• 2. Design your course

    Approaches to designIllustration of the ADDIE model as a circular flowchart emphasising the design stage

    Now you have a clear idea of your audience and what you want them to achieve in your training, you can start designing activities to enable this to happen. You are now at the Design stage of the ADDIE framework. 

    When thinking about design there are many methods you can follow. We have chosen the ABC-Learning Design (ABD-LD) method developed by University College London, as it’s quick, simple and well tested! This method will introduce different learning activity types and take you through storyboarding your learner’s journey. 

    But before we go any further, let’s recap some of the key principles from the introductory video:

    Bloom’s taxonomy 

    defines different levels of learning, starting with remembering, understanding, applying, analysing, evaluating and creating.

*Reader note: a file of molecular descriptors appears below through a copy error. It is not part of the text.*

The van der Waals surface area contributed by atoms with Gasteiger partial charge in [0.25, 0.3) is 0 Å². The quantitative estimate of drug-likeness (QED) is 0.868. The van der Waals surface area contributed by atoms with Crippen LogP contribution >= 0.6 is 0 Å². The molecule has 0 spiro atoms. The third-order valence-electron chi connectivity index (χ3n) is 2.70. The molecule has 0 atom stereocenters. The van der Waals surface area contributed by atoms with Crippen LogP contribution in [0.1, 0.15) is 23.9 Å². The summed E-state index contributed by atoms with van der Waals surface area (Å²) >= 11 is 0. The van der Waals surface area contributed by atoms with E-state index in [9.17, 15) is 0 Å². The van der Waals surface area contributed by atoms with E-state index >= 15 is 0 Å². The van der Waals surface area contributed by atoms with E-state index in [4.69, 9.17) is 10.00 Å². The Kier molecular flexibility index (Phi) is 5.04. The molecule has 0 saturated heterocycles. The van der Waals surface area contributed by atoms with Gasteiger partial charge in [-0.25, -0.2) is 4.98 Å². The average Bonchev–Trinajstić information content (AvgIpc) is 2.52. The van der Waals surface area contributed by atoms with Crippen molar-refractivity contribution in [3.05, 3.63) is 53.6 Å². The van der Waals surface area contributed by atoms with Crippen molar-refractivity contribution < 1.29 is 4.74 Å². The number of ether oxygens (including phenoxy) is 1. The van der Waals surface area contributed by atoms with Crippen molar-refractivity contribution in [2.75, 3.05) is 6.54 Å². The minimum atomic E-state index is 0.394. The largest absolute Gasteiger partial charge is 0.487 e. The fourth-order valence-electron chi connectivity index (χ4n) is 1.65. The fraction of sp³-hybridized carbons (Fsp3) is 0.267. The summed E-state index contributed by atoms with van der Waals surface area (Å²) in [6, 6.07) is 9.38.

this is the framework you build to guide your learners towards the learning outcome. You may provide more directed support at the start and remove the ‘scaffold’ to encourage independent thinking and consolidate learning. 

    Pedagogy v androgogy 

    pedagogy means ‘leading children’ whereas andragogy relates to teaching adults. Generally the difference is that adults must be able to see the relevance of their learning and relate it to their experiences, they are more self-directed and self-motivated. Think about how you can design this into your training. 

    Design to meet your learning outcomes 

    your design should enable learners to meet learning outcomes

    Make learning engaging 

    a variety of activity also helps with keeping learners engaged in your training. For tips see this presentation on Making Learning Memorable (with full speakers notes)

    We’ll talk about the different types of learning activities shortly, but we’ll start with thinking about how you will evaluate and assess different aspects of your training.